Weaning age calf. In this case, cattle producers can find effective treatment while pushing several young calves through the chute. Here, a single extended release injectable dewormer can be effective.
While age is a factor in a parasite-control program, Cummings says it is important for cattle producers to know just how severe the internal parasite infection is on the farm.
On-farm dewormer trials
Too often, farmers are treating for worms based on sight, particularly as they view hair coat condition and overall animal appearance. Cummings says cattle producers need to realize that there are other causes for long, scraggly-looking hair coats.
“The only way to truly know whether it’s parasites and whether the program’s effective, whether it’s one agent or two, is to have an established baseline for your herd,” he says.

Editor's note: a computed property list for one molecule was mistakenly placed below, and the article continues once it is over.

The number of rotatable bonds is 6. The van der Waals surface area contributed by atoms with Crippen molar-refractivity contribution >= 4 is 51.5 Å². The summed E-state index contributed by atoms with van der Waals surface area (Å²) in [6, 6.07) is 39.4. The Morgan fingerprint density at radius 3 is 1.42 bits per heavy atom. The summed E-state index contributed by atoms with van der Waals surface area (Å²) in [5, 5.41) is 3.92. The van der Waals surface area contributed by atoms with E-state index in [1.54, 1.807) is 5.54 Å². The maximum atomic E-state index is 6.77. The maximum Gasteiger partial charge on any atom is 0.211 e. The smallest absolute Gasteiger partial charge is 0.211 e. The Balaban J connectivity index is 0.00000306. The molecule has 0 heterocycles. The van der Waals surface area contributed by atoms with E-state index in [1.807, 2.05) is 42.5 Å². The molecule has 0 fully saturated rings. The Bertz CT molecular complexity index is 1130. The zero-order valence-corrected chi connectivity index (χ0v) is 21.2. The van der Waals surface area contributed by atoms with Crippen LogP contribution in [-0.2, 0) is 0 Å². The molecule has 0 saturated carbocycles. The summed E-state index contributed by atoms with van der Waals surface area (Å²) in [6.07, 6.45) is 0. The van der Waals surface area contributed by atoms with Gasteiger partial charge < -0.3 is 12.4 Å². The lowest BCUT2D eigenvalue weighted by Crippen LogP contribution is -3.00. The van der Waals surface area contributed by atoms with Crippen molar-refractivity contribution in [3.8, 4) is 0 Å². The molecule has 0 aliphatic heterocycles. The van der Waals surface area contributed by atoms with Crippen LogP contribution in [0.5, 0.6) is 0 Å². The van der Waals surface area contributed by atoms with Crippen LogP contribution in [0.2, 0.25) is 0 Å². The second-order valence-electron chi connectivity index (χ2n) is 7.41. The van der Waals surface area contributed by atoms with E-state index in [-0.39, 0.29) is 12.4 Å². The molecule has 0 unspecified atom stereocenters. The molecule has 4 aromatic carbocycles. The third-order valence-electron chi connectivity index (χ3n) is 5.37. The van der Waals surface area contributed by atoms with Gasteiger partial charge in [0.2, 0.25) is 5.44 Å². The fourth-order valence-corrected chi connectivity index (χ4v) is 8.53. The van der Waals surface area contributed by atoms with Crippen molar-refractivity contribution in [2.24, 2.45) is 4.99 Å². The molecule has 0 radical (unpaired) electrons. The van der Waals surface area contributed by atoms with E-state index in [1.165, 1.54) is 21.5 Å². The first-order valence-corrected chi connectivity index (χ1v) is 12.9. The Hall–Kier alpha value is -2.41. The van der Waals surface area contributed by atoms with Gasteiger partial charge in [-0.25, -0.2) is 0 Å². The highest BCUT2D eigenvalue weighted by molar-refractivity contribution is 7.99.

Knowing your herd’s worm load to find the right treatment starts with collecting fecal samples. “This gives us the eggs per gram,” Cummings explains, “and then we have a baseline to make the best parasite-control recommendations."
He is often asked about the economic threshold of worms in a herd, but unfortunately there is too much variation from one herd to the next. “That is why we need a baseline for that individual farm,” Cummings explains.
For example, if the fecal sample shows 100 eggs per gram in that stool sample, that is the starting point. The animal is treated that very day according to the labeled dose. Then the animal is run back through the chute in 14-17 days depending on the product, and the farmer or veterinarian draws another fecal sample.